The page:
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Jubilee South on conditionality
The only condition is no condition
by Jubilee South
29 November 2006

(first circulated at the NORWAY CONFERENCE ON CONDITIONALITY 28-29 November 2006

1. Jubilee South welcomes the Conference on Conditionality organized by the Government of Norway. We appreciate the intent of the meeting and its CSO supporters, as we also appreciate the context in which it takes place. It is a welcome opportunity for the different parties to discuss an inherently wrong, unjust and highly resented political tool used by the “donors” and particularly the Bank on governments and peoples of the South.

2. We regret, however, that the chosen focus on the undesirability of “economic conditionality” leaves the impression that non-economic conditionalities may be desirable or legitimate. Drawing a distinction between a purported good or political conditionality on the one side, and negative or economic conditionality on the other is analytically unsound, politically superficial and risks placing even more power in the hands of the World Bank and external lenders.

3. Jubilee South stands against all forms of Conditionality. The imposition of conditionalities is an externally-driven process that contradicts the principles of sovereignty, democratic self-determination, autonomous decision-making and popular empowerment. As such, any and all conditionalities are unacceptable to Jubilee South.

4. Conditionality, in any of its manifestations, undermines the autonomy of national processes and encourages the reduction of public spaces for citizen’s participation in the discussion and definition of government policies. Practice has shown that political conditionality geared toward achieving “good governance” has failed. Enhanced democracy is the product of citizen engagement and not just the result of getting the right recipe of policy and institutional change. Changes imposed through external pressure tend to be unsustainable because they are not deeply rooted.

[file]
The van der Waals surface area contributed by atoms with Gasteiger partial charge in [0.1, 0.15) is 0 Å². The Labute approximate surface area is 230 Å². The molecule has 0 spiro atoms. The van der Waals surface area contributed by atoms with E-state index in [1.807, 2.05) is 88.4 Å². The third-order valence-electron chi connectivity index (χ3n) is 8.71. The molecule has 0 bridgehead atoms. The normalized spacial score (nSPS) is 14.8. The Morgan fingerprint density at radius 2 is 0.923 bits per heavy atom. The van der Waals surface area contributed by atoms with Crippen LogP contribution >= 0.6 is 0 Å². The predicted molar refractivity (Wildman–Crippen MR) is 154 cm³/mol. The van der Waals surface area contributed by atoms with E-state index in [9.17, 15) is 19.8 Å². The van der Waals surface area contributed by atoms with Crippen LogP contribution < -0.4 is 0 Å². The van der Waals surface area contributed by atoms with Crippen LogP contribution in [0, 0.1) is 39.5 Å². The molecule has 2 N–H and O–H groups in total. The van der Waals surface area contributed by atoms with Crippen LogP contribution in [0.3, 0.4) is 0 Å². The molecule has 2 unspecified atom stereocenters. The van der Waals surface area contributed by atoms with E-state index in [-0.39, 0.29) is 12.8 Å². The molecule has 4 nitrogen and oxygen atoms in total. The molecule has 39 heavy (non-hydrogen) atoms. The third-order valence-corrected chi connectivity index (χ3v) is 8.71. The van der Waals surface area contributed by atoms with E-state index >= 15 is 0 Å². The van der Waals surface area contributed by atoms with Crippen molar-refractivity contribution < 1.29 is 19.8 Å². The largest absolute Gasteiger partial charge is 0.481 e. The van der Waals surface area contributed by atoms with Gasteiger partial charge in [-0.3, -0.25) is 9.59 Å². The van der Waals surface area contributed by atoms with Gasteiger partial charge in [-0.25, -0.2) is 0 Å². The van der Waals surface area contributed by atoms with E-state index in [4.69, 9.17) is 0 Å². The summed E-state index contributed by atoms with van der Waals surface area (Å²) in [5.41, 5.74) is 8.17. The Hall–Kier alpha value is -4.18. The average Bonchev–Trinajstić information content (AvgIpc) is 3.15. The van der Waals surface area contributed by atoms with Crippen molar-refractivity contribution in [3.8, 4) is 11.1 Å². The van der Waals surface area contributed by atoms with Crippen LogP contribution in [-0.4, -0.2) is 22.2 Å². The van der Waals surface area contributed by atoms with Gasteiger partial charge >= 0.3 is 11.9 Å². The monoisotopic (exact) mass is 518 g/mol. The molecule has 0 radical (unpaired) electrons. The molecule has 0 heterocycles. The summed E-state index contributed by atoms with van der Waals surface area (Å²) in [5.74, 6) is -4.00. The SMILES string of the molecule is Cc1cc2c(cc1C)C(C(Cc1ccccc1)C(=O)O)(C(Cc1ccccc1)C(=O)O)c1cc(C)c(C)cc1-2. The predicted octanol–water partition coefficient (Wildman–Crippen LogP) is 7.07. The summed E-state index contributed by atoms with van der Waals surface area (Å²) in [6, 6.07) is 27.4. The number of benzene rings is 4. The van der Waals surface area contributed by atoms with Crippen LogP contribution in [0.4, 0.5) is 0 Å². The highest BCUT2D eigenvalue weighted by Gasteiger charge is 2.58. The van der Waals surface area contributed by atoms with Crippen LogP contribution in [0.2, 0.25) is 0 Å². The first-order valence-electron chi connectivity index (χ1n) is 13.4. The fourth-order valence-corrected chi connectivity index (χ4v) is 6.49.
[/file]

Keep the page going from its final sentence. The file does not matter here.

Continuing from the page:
5. Political and economic conditionalities are two sides of the same coin-both are impositions wrapped in the latest discourse designed by the rich to “assist” the poor, and make a profit doing so. The World Bank and the “donor” countries, instead of facing up to the failure of the neoliberal economic development and growth model, pretend once again to place the blame on the victim. Now it is claimed that the skewed development and mounting poverty are the result of “bad” “corrupt” governments-the same governments that have blindly followed the Washington Consensus recipe book.

6. Having succeeded in many countries in imposing, with elite complicity, privatization and liberalization measures, corporate capital is deepening its penetration. This is facilitated by the public sector governance norms pushed by the IFIs, the bilateral lenders, Free Trade Agreements and the World Trade Organization. As the Bank admits, most of its conditions are now in that area, particularly financial “management” to reinforce its ongoing pressure for governments to sustain privatization, trade liberalization and macro-economic orthodoxy in general so as to facilitate and protect the operations of finance capital and corporations.

7. Conditions to impose privatization and liberalization are neither more nor less objectionable than those allegedly leading to good governance. As the Norwegian CSO Networkers stated, “Conditionalities are the “sticks” that the Bank and its donor partners use to enforce their will on the receiver, and constitute an important set of tools in current development policies. Loans and grants “buy” powerful influence, and conditionality is the ticket to that power. The tools of conditionality therefore greatly extends the arsenal of tools that the Bank can activate, and gives it a formidable leverage over receiving countries”.